ORDER DISMISSING CASE, CERTIFYING AN APPEAL WOULD NOT BE TAKEN IN GOOD FAITH AND DENYING LEAVE TO APPEAL IN FORMA PAUPERIS
On November 8, 2019, Plaintiff Jeffery Rhoades, a former inmate at the Mississippi County Jail in Luxora, Arkansas, filed a pro se complaint pursuant to 42 U.S.C. § 1983 and a motion to proceed in forma pauperis in the U.S. District Court for the Eastern District of Arkansas. (ECF Nos. 1 & 2.) Subsequently, an order was issued by U.S. District Judge Kristine G. Baker transferring the case to this district. (ECF No. 5.) Following the transfer, the Court granted Rhoades leave to proceed in forma pauperis. (ECF No. 11.) The Clerk shall record the Defendants as Lee Moore, a Tennessee Circuit Court Judge for the 29th Judicial District; Phillip Bivens, the former District Attorney General for the 29th Judicial District; Jim W. Horner, the former Public Defender; and Todd Taylor, an Assistant Public Defender.
On January 7, 2020, Rhoades notified the Court that he had been released from custody and provided his new address. (ECF No. 7.)
The Twenty-Ninth Judicial District of Tennessee encompasses Dyer and Lake Counties. See Tenn. Code Ann. § 16-2-506(29) (2018). See also www.tsc.tn.us/courts/circuit-criminal-chancery-courts/judges/russell-lee-oore-jr.
Rhoades alleges that in 1996 he entered a guilty plea in Dyer County, Tennessee, to charges of burglary and theft over $1,000, for which he received a sentence of three years—six months in prison and the remainder to be served on probation. (ECF No. 2 at PageID 7.) The Tennessee probation was ordered to run concurrent with a sentence of probation in Arkansas. (Id.) Rhoades violated his Arkansas probation and ultimately served his sentence there in confinement; consequently, when he was released by Arkansas the remainder of his Tennessee of probation, which ran concurrent with the Arkansas sentence, also had been fully served. (Id.)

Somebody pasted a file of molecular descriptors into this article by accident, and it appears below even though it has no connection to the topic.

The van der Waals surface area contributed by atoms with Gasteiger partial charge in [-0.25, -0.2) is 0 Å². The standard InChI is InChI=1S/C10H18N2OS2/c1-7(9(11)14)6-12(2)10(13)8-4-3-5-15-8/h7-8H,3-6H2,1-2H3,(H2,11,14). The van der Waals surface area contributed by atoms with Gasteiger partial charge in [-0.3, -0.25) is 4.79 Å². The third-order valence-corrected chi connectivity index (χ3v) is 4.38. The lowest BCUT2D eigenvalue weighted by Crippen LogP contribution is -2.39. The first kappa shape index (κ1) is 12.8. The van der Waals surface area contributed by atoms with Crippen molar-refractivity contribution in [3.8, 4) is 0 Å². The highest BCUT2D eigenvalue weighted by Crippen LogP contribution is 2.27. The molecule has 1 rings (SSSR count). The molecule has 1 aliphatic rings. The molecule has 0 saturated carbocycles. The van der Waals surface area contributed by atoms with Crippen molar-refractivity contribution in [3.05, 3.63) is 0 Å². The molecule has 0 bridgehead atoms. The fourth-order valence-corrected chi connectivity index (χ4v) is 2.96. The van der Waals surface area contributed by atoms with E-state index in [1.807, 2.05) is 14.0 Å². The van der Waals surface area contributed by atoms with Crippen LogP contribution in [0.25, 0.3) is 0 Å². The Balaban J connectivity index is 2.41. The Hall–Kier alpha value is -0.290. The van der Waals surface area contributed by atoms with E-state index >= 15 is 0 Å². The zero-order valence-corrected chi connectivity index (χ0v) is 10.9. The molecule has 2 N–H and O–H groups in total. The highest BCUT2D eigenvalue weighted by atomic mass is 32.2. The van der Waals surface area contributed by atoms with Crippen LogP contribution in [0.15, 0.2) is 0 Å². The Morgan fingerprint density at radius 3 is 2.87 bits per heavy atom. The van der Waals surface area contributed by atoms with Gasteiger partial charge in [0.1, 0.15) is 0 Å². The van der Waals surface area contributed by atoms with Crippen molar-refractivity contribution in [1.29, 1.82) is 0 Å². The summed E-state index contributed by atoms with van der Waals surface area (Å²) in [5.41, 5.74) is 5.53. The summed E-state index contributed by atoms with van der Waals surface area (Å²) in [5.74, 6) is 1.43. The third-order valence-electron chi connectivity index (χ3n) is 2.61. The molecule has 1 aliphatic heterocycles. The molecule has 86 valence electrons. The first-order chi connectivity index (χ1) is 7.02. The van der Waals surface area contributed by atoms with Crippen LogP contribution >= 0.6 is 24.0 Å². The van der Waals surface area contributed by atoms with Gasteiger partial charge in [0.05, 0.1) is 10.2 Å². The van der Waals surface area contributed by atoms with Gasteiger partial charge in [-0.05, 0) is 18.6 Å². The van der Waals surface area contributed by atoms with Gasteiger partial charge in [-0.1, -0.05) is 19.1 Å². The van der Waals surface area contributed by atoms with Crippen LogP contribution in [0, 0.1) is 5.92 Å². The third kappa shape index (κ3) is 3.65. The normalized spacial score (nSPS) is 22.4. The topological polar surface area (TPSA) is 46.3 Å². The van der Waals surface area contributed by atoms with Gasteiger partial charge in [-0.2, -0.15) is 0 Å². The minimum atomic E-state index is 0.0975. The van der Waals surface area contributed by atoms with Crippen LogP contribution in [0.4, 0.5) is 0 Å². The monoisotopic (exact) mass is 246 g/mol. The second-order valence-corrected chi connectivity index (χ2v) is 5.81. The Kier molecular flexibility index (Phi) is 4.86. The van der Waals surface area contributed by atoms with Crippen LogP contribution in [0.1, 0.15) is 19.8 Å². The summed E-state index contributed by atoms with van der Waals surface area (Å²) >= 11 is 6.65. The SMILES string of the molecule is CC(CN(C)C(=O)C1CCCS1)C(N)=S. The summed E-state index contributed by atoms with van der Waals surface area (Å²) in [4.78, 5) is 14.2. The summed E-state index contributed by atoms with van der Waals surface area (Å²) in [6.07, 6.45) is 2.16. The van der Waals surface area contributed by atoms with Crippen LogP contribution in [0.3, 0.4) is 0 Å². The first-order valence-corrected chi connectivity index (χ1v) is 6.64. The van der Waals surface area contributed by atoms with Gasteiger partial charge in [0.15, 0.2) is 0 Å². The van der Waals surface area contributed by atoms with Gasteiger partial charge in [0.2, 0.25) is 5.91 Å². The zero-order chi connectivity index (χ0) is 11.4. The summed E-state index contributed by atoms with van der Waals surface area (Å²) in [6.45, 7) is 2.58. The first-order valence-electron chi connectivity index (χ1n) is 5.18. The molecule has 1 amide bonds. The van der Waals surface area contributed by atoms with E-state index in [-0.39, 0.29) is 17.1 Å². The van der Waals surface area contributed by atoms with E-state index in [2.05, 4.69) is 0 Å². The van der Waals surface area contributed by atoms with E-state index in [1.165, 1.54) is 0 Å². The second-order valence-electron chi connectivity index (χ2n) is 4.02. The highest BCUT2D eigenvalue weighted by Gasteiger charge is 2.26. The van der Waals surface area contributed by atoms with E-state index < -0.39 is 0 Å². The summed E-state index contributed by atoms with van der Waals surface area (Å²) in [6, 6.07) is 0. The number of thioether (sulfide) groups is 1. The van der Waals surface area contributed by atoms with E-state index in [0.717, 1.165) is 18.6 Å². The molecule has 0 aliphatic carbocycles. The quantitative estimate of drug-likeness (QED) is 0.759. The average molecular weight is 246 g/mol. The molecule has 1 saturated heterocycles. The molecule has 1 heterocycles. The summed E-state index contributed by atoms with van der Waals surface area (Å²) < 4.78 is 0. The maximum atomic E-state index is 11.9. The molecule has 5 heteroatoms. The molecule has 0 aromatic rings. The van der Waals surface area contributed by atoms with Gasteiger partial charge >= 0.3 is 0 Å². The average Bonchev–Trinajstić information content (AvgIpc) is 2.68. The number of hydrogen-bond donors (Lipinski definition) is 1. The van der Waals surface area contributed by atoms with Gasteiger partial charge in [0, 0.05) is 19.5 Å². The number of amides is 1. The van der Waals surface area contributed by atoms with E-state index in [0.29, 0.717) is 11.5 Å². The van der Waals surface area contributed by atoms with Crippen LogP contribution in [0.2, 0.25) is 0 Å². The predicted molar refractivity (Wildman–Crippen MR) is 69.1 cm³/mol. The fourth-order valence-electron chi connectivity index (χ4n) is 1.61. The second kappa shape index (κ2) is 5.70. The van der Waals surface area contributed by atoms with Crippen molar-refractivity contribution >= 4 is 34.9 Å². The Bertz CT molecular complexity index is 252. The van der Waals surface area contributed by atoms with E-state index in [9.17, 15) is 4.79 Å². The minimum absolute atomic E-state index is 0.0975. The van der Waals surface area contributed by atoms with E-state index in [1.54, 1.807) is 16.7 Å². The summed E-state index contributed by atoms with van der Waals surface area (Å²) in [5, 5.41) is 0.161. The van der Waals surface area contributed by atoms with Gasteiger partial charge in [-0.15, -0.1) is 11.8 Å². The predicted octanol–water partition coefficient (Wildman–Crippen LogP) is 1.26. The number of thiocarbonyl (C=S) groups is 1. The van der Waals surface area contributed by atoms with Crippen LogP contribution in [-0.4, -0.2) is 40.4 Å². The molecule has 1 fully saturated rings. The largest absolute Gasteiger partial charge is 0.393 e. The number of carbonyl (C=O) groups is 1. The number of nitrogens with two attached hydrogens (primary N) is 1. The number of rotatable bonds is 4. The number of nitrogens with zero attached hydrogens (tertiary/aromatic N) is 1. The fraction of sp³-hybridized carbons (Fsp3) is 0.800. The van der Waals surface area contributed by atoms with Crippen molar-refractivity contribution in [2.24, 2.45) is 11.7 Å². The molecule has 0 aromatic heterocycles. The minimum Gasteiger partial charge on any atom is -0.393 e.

When Rhoades moved back to Dyersburg, Tennessee in 2002, he was arrested and jailed for violating his Tennessee probation. (Id.) He states he initially made bond, but it was revoked two weeks later, allegedly because the court said he had no ties; Rhoades contends this was false because his family was there. (Id.) While Rhoades was in jail, Defendant Bivens allegedly said that if Rhoades would pay restitution he and Defendant Moore would release him. (Id.) However, Rhoades did not have the money to pay restitution, so his probation was revoked and he was ordered to serve the entire original three-year sentence. (Id.) Defendant Taylor filed an appeal on Rhoades's behalf, and the Tennessee Court of Criminal Appeals ruled in Rhoades's favor and ordered him released. (Id. at PageID 7-8.) Although he eventually was released, Rhoades states that he "sat in jail for 15 m[on]ths suffering clearly, every day." (Id. at PageID 8.) He asks "that justice be done for pain [and] suffering[,] mental anguish, los[s] of wages . . . ." (Id.) (ellipsis in original).
The Court is required to screen prisoner complaints and to dismiss any complaint, or any portion thereof, if the complaint
(1) is frivolous, malicious, or fails to state a claim upon which relief may be granted; or28 U.S.C. § 1915A(b); see also 28 U.S.C. § 1915(e)(2)(B).
(2) seeks monetary relief from a defendant who is immune from such relief.
In assessing whether the complaint in this case states a claim on which relief may be granted, the standards under Fed. R. Civ. P. 12(b)(6), as stated in Ashcroft v. Iqbal, 556 U.S. 662, 677-79 (2009), and in Bell Atlantic Corp. v. Twombly, 550 U.S. 544, 555-57 (2007), are applied. Hill v. Lappin, 630 F.3d 468, 470-71 (6th Cir. 2010). The Court accepts the complaint's "well-pleaded" factual allegations as true and then determines whether the allegations "plausibly suggest an entitlement to relief.'" Williams v. Curtin, 631 F.3d 380, 383 (6th Cir. 2011) (quoting Iqbal, 556 U.S. at 681). Conclusory allegations "are not entitled to the assumption of truth," and legal conclusions "must be supported by factual allegations." Iqbal, 556 U.S. at 679. Although a complaint need only contain "a short and plain statement of the claim showing that the pleader is entitled to relief," Fed. R. Civ. P. 8(a)(2), Rule 8 nevertheless requires factual allegations to make a "'showing,' rather than a blanket assertion, of entitlement to relief." Twombly, 550 U.S. at 555 n.3.